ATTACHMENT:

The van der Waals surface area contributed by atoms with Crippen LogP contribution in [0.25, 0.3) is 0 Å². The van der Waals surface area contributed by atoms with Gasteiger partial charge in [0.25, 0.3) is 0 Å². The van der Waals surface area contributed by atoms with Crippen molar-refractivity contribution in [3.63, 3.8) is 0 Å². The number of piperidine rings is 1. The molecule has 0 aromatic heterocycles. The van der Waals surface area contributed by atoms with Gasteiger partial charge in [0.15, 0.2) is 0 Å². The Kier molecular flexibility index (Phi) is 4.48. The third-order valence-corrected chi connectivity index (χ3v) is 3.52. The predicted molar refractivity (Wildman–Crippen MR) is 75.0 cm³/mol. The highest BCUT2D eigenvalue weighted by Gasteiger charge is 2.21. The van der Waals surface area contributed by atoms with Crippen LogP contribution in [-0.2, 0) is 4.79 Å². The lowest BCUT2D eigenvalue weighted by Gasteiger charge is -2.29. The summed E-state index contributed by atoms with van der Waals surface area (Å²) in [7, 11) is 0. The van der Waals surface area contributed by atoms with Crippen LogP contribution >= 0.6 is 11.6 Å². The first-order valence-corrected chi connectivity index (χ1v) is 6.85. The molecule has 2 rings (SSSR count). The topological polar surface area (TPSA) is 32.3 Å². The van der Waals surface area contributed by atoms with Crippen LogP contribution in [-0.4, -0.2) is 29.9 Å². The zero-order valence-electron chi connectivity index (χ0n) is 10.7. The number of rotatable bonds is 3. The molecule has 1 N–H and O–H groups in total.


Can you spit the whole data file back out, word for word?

The van der Waals surface area contributed by atoms with Crippen LogP contribution in [0.25, 0.3) is 0 Å². The van der Waals surface area contributed by atoms with Gasteiger partial charge in [0.25, 0.3) is 0 Å². The van der Waals surface area contributed by atoms with Crippen molar-refractivity contribution in [3.63, 3.8) is 0 Å². The number of piperidine rings is 1. The molecule has 0 aromatic heterocycles. The van der Waals surface area contributed by atoms with Gasteiger partial charge in [0.15, 0.2) is 0 Å². The Kier molecular flexibility index (Phi) is 4.48. The third-order valence-corrected chi connectivity index (χ3v) is 3.52. The predicted molar refractivity (Wildman–Crippen MR) is 75.0 cm³/mol. The highest BCUT2D eigenvalue weighted by Gasteiger charge is 2.21. The van der Waals surface area contributed by atoms with Crippen LogP contribution in [-0.2, 0) is 4.79 Å². The lowest BCUT2D eigenvalue weighted by Gasteiger charge is -2.29. The summed E-state index contributed by atoms with van der Waals surface area (Å²) in [7, 11) is 0. The van der Waals surface area contributed by atoms with Crippen LogP contribution >= 0.6 is 11.6 Å². The first-order valence-corrected chi connectivity index (χ1v) is 6.85. The molecule has 2 rings (SSSR count). The topological polar surface area (TPSA) is 32.3 Å². The van der Waals surface area contributed by atoms with Crippen LogP contribution in [-0.4, -0.2) is 29.9 Å². The zero-order valence-electron chi connectivity index (χ0n) is 10.7. The number of rotatable bonds is 3. The molecule has 1 N–H and O–H groups in total.